2014 Predictions: Ted Koenig, Monroe Capital

Ted Koenig of Monroe Capital expects M&A activity to tick upwards in 2014.  

Monroe Capital had a big 2013, both in terms of fundraising and dealmaking. With higher interest rates around the corner, president and chief executive Ted Koenig expects M&A activity to accelerate before the Fed concludes the tapering of quantitative easing.

What’s the biggest thing on your radar for 2014? 

We see an increase in M&A activity … 2013 was primarily driven by recapitalisations and refinancing transactions. Later, in the second half, particularly in the last quarter of 2013, we started to see M&A transactions come back. And if I look at our pipeline going forward into 2014, we see lots of M&A.

What’s driving that is really strong multiples for middle market companies accompanied by very accepting financing markets.

There’s a fair amount of capital in the private equity world still on the sidelines and there’s a lot of financing power in the market right now and, from where I sit, I believe interest rates are going to start moving more.

If interest rates go up, that generally means that transaction flow contracts due to lower purchase price multiples so I think that people are going to try to run through 2014 and get deals done.

So, M&A activity will essentially be racing the taper? 

Yeah, that’s what I think will happen.

Anything on the horizon that worries you? 

We are less focused on macro factors than many, only because we are a niche player in the middle market. What concerns me generally is basic company performance. We’re very focused on portfolio management and portfolio company performance.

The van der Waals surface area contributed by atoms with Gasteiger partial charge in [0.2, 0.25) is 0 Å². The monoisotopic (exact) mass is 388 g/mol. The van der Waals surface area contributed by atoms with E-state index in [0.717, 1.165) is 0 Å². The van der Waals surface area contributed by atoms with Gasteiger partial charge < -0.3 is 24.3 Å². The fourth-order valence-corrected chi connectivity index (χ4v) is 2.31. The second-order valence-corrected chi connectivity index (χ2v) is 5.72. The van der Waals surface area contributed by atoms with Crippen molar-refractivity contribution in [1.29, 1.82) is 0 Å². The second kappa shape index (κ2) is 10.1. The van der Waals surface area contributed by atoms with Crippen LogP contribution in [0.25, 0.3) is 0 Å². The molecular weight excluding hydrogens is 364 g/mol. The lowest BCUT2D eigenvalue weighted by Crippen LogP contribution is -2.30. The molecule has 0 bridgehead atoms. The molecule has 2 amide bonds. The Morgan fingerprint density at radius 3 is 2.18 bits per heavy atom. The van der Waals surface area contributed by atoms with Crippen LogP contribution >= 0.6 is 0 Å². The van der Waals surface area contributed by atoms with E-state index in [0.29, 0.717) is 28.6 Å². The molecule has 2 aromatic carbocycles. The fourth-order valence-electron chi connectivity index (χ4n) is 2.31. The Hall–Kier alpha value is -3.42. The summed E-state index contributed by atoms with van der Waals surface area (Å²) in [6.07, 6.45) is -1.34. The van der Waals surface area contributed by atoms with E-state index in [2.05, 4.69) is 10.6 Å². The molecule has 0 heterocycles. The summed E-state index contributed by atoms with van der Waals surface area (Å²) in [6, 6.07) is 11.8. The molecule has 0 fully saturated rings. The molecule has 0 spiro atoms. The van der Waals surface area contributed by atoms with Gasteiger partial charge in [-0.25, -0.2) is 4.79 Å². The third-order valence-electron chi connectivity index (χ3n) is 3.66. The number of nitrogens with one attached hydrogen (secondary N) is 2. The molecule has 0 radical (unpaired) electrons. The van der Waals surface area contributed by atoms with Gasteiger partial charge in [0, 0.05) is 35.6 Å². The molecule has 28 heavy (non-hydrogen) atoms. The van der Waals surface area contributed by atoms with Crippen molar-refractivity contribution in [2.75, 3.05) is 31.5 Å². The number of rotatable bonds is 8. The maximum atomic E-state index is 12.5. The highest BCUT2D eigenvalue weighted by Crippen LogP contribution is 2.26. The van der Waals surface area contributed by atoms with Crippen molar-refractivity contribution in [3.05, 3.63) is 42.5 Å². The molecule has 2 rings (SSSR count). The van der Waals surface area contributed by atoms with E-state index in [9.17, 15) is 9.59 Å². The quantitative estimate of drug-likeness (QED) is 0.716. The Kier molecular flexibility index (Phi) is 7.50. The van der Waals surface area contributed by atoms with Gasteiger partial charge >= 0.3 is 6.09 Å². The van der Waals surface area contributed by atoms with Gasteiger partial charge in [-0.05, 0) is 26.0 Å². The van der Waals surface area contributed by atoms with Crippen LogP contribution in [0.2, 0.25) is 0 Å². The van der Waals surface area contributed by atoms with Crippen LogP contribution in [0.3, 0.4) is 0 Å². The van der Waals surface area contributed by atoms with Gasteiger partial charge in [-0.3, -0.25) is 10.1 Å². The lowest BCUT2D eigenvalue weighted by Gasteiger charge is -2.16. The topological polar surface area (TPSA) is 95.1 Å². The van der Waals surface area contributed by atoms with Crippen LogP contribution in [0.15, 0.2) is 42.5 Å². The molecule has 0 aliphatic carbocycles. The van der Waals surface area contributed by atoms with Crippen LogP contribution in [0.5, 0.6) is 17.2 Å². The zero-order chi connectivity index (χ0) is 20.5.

We’ve got 175-odd companies in our portfolio, and we’ve watched those companies pre-crisis, during crisis and post-crisis, so we’ve got a pretty good handle on stress points and how these management teams react.

Can you give me an example of one of those stress points? Obviously they differ from company to company. 

If the economy gets hit a little bit, you’re going to see consumer demand fall off. That hurts discretionary items, that hurts automobile sales, that hurts appliance sales. Companies that supply those industries tend to slow down a little bit and performance tends to taper off.

If we have some meltdown in the Middle East, oil prices tend to increase. And that makes resin prices go up and plastics companies incorporate oil as raw materials, then we start to see margin compression.

So we’re always at looking at those factors to see how well companies can handle stress.

Any sectors that you’re keeping an eye on then? 

I like the auto sector, only because units have topped 16 million in sales. I like certain aspects of the healthcare sector because there’s going to be some consolidation given all that’s going on in DC right now. I like the ESOP world, because I think it’s a very tax advantageous way to do transactions today.

We think we’re well positioned in our space as well as in industry verticals to take advantage of market conditions.